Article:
In whose political blindspot is this story? Tucker Carlson warns that Alexandria Ocasio-Cortez could win the presidency in 2024 if the wealth gap keeps expanding, and goes on to say that the ruling class is giving capitalism a bad name and elites are participating in a closed game for their own benefit. So--

AMANDA FROM BOSTON - CONTESTANT: [00:20:36] Including Tucker Carlson. 

JAY TOMLINSON - HOST, CHECK YOUR BLINDSPOT: [00:20:38] So Tucker's clearly been reading from Bernie Sanders' crib notes. Who's paying attention to this? 

AMANDA FROM BOSTON - CONTESTANT: [00:20:45] That's. Hmm. I'm going to guess that it's in the left's blindspot, but there's some fuzzy area there.

STUDIO AUDIENCE: [00:20:55] [Dings] Yay!

JAY TOMLINSON - HOST, CHECK YOUR BLINDSPOT: [00:21:00] Yeah. I think we were witnessing the beginning of something because this reminds me of another recent headline from Marco Rubio saying the GOP must rebrand as the party of multi-ethnic multi-racial working class voters.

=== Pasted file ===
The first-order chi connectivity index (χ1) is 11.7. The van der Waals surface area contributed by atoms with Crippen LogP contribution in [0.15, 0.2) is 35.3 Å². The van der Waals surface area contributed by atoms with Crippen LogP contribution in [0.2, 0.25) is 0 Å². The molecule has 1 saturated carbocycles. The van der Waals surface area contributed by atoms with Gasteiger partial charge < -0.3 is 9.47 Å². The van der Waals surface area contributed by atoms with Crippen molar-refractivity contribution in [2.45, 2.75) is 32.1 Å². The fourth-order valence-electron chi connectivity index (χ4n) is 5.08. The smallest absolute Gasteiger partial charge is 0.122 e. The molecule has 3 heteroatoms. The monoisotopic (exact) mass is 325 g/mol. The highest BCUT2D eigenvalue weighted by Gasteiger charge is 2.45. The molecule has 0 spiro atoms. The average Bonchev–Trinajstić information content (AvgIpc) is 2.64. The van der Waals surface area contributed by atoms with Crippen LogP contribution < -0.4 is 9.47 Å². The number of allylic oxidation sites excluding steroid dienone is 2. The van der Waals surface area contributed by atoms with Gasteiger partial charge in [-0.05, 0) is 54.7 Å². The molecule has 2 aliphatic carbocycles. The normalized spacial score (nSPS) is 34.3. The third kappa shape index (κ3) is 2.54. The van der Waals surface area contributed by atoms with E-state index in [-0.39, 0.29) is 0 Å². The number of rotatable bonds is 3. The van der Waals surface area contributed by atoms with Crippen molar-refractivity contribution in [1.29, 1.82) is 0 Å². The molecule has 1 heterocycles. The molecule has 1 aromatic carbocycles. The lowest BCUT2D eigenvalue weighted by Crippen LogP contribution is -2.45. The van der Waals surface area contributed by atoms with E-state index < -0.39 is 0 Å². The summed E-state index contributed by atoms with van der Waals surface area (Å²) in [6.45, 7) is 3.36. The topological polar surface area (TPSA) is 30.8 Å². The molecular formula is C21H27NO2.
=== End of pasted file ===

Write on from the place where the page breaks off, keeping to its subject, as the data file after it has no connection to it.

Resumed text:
AMANDA FROM BOSTON - CONTESTANT: [00:21:15] Oh, good Lord. Good luck with that. 

JAY TOMLINSON - HOST, CHECK YOUR BLINDSPOT: [00:21:17] Yeah. So basically they see an opening.

The Democrats are not covering their working class wing. And the Republicans, in fear of losing any capacity to win an election, are going for it. 

AMANDA FROM BOSTON - CONTESTANT: [00:21:33] If that happens, oh my dear Lord. If the Republicans can fill the spot that we've been begging Democrats to fill for years, I will cry. Forever.

JAY TOMLINSON - HOST, CHECK YOUR BLINDSPOT: [00:21:46] Yeah. The Democrats would really have to be caught sleeping to allow that to happen. And what are the chances?

STUDIO AUDIENCE: [00:21:57] Oh! Jeez. 

JAY TOMLINSON - HOST, CHECK YOUR BLINDSPOT: [00:21:59] All right. Nice work. Let's hear round two!